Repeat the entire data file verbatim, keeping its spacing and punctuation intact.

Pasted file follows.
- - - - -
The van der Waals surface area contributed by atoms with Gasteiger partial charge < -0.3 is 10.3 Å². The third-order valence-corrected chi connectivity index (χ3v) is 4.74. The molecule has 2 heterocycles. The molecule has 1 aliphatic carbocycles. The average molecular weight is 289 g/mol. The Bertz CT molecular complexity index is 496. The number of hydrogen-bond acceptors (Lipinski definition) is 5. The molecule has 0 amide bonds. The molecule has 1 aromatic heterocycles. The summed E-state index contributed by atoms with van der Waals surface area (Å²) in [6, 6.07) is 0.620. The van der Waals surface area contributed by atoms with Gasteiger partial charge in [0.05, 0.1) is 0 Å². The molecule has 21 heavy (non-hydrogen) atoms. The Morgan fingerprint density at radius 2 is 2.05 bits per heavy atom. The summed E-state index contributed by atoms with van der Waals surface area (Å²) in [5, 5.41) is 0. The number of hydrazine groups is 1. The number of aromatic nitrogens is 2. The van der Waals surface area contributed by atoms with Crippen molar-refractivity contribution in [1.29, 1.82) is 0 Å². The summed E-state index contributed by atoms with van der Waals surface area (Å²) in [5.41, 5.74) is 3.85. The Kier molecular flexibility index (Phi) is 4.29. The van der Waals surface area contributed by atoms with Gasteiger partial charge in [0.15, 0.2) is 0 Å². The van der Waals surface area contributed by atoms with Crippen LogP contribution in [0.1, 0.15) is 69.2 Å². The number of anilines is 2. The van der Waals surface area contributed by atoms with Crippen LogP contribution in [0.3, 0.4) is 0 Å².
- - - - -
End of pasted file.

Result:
The van der Waals surface area contributed by atoms with Gasteiger partial charge < -0.3 is 10.3 Å². The third-order valence-corrected chi connectivity index (χ3v) is 4.74. The molecule has 2 heterocycles. The molecule has 1 aliphatic carbocycles. The average molecular weight is 289 g/mol. The Bertz CT molecular complexity index is 496. The number of hydrogen-bond acceptors (Lipinski definition) is 5. The molecule has 0 amide bonds. The molecule has 1 aromatic heterocycles. The summed E-state index contributed by atoms with van der Waals surface area (Å²) in [6, 6.07) is 0.620. The van der Waals surface area contributed by atoms with Gasteiger partial charge in [0.05, 0.1) is 0 Å². The molecule has 21 heavy (non-hydrogen) atoms. The Morgan fingerprint density at radius 2 is 2.05 bits per heavy atom. The summed E-state index contributed by atoms with van der Waals surface area (Å²) in [5, 5.41) is 0. The number of hydrazine groups is 1. The number of aromatic nitrogens is 2. The van der Waals surface area contributed by atoms with Crippen molar-refractivity contribution in [1.29, 1.82) is 0 Å². The summed E-state index contributed by atoms with van der Waals surface area (Å²) in [5.41, 5.74) is 3.85. The Kier molecular flexibility index (Phi) is 4.29. The van der Waals surface area contributed by atoms with Gasteiger partial charge in [0.15, 0.2) is 0 Å². The van der Waals surface area contributed by atoms with Crippen LogP contribution in [0.1, 0.15) is 69.2 Å². The number of anilines is 2. The van der Waals surface area contributed by atoms with Crippen LogP contribution in [0.3, 0.4) is 0 Å².